in one direction are public health professionals keen to promote the enormous health benefits of making everyday journeys by foot or cycle.
Well-meaning trauma health communicators risk pulling
people away from active travel if they take too narrow a perspective. Poorly executed campaigns and opportunistic press releases, intended to make people behave in a safer way, can scare people right off cycling, or letting their children cycle.
Look at the recent West Midlands Ambulance Service press release
about a collision and related tweets.
Which parent would read the press release
, look at the images, and think, "If I make my child wear a helmet they'll be fine in a collision like this with a van, so I'd like my child to start cycling to school"? There is no sense of celebration that a 14 year old is actively travelling to school, and no advice on how to avoid a collision. Implicit, I think, is a recommendation not to let your child cycle to school.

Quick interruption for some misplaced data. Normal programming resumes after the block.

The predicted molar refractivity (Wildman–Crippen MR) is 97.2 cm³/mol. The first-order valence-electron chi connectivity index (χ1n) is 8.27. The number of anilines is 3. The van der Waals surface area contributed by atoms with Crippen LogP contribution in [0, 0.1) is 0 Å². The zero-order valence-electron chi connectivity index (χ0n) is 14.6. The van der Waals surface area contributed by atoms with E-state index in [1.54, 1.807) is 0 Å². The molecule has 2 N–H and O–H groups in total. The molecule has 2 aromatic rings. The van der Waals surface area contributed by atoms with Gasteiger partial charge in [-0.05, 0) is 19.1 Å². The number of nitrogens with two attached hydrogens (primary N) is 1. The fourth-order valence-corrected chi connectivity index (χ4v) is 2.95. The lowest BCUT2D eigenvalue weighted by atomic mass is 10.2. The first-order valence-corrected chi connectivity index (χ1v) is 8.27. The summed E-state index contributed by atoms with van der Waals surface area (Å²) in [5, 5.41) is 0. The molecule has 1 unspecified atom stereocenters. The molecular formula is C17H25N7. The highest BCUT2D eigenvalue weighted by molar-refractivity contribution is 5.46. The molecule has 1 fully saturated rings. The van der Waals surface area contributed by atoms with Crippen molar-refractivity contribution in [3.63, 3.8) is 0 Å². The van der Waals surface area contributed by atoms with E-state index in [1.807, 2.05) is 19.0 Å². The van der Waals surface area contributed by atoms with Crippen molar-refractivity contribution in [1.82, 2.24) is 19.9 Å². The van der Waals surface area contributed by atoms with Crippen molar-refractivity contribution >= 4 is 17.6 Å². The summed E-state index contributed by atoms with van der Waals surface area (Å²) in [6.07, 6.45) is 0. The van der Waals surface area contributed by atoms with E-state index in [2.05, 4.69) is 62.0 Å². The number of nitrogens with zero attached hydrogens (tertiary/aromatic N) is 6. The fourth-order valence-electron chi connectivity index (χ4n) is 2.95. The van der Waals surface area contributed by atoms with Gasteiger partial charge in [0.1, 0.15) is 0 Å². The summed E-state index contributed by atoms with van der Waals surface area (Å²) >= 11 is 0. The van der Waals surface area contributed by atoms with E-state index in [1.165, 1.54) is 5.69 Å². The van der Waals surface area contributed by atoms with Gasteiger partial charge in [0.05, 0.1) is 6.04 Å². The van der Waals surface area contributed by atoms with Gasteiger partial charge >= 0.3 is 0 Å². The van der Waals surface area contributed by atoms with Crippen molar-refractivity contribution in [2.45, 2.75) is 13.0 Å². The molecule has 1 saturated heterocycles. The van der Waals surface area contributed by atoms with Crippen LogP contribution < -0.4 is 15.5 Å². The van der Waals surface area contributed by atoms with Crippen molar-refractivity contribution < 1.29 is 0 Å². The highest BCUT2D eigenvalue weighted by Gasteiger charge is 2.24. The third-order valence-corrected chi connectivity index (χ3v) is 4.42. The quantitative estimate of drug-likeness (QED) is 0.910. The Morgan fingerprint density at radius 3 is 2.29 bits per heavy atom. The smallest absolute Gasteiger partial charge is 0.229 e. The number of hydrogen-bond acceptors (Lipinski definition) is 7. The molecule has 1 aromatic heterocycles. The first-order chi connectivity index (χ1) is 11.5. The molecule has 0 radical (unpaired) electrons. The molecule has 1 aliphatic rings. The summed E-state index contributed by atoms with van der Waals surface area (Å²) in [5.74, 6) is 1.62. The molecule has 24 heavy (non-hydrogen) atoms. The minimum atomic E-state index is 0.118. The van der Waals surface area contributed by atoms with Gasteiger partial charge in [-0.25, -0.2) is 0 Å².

A key challenge
is how to communicate effective and reasonable ways to reduce the likelihood or severity of an incident without
discouraging people from doing an activity beneficial to their health. Ideally of course, the messaging should positively encourage more people to take up the desirable activity!
How can this be done?
Trauma related stories are newsworthy due to our love of other people's gore and misfortune. I think that professional health communicators must ensure their story sits within the wider health objectives. Though visually compelling, the image of a tuft of hair in the windscreen is probably not an appropriate one to provide to the media in this case, in fact a press release and tweets may be inadvisable at all.